Weather Data
Precipitation
Temperature
Recharge Boundary
Solar Radiation
MODFLOW
Post-Processing
Evapotranspiration Data
72
Summary
ArcView GIS
MS-Access
Landcover Map
Leaf Area Index

Soil Map
Soil Database

Combination Map
Curve Numbers Evaporative Soil Depths
Pre-Processing
Weather Data
Precipitation
Temperature
Recharge Boundary
Solar Radiation
MODFLOW
Evapotranspiration Data
Post-Processing
73
Summary
ArcView GIS
MS-Access
Landcover Map
Leaf Area Index

Soil Map
Soil Database

Combination Map
Curve Numbers Evaporative Soil Depths
Pre-Processing
Weather Data
Precipitation
Temperature
Recharge Boundary
Solar Radiation
MODFLOW
Evapotranspiration Data
Post-Processing
74
Summary
ArcView GIS
MS-Access
Landcover Map
Leaf Area Index

Soil Map
Soil Database

Combination Map
Curve Numbers Evaporative Soil Depths
Pre-Processing
Weather Data
Precipitation
Temperature
Recharge Boundary
Solar Radiation
MODFLOW
Evapotranspiration Data
Post-Processing
75
Summary
ArcView GIS
MS-Access
Landcover Map
Leaf Area Index

Soil Map
Soil Database

Combination Map
Curve Numbers Evaporative Soil Depths
Pre-Processing
Weather Data
Precipitation
Temperature
Recharge Boundary
Solar Radiation
MODFLOW
Evapotranspiration Data
Post-Processing
76
Summary
ArcView GIS
MS-Access
Landcover Map
Leaf Area Index

Soil Map
Soil Database

Combination Map
Curve Numbers Evaporative Soil Depths
Pre-Processing
Weather Data
Precipitation
Temperature
Recharge Boundary
Solar Radiation
MODFLOW
Evapotranspiration Data
Post-Processing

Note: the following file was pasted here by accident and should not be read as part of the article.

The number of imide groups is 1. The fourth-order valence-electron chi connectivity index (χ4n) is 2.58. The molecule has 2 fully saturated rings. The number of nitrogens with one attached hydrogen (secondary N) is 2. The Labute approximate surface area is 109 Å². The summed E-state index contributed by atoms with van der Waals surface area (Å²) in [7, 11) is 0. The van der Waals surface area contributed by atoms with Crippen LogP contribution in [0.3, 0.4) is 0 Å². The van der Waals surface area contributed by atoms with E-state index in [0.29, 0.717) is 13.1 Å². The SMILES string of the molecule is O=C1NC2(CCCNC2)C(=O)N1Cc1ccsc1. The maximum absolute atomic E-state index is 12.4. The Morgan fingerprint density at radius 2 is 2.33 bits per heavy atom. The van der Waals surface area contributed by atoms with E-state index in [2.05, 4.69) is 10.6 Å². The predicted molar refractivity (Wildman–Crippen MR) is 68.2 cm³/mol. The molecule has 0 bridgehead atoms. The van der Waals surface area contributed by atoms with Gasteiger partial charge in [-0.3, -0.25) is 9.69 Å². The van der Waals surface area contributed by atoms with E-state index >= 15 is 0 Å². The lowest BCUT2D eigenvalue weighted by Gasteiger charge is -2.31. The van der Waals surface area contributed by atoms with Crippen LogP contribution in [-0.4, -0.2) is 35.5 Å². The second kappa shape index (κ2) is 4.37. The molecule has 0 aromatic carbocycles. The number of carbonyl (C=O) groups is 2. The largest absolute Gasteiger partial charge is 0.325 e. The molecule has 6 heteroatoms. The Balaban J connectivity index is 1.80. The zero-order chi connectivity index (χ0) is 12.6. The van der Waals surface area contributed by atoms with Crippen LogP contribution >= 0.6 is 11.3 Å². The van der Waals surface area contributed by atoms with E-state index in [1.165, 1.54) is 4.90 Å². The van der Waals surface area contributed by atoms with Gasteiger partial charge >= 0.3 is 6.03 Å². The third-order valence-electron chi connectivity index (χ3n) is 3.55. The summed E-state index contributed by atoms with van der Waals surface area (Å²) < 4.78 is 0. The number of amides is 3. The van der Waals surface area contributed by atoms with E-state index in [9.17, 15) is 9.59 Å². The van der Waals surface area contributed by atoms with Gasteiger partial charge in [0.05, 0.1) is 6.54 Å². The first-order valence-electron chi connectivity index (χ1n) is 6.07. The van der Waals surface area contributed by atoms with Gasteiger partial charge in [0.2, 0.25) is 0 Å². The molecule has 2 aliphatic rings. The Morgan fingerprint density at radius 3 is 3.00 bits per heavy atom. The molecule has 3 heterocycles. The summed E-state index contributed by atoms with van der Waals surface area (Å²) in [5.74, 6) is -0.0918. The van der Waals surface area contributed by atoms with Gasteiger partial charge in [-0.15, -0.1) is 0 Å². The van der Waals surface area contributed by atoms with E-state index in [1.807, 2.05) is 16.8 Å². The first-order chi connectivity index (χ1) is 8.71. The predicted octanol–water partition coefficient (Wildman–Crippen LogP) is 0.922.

77
Parameter Estimation
  • How to estimate
  • Curve Numbers
  • Leaf Area Index
  • Evaporative Zone Depth

78
Curve Numbers
  • NRCS Technical Release 55 (ftp//ftp.wcc.nrcs.usda
    .gov/downloads/ hydrology_hydraulics/tr55/tr55.pd
    f)
  • CN is an empirical design parameter ranging from
    0 to 100
  • The major factors affecting CN are
  • the hydrologic soil group (HSG)
  • cover type
  • treatment
  • hydrologic condition
  • the antecedent moisture condition (AMC)
  • outlet to drainage system (in urban areas)

79
Curve Numbers
  • Hydrologic Soil Groups (HSG)
  • Good hydrologic condition indicates low runoff
    potential (i.e. high recharge/drainage potential)
  • Common to all soil surveys, therefore should be
    readily available in all soil maps (and/or
    databases)

Group Drainage Approximate Potential Drainage
Rate A High gt 0.76cm/hr B Moderate 0.38
0.76 cm/hr C Low 0.13 0.38 cm/hr D Very
Low lt 0.13 cm/hr
80
Curve Numbers
(NRCS TR-55, 1986)
81
Curve Numbers
(NRCS TR-55, 1986)
82
Curve Numbers
  • Higher CN indicates higher runoff potential
    (i.e. lower recharge potential)
  • In urban areas, the CN can be adjusted for the
    level of imperviousness using (assuming that
    the impervious areas are connected to the
    drainage system)
  • Need to match the land cover description in the
    LULC map with the NRCS-TR55 tables!

83
Leaf Area Index
  • Can be measured but may be very difficult (not to
    mention tedious)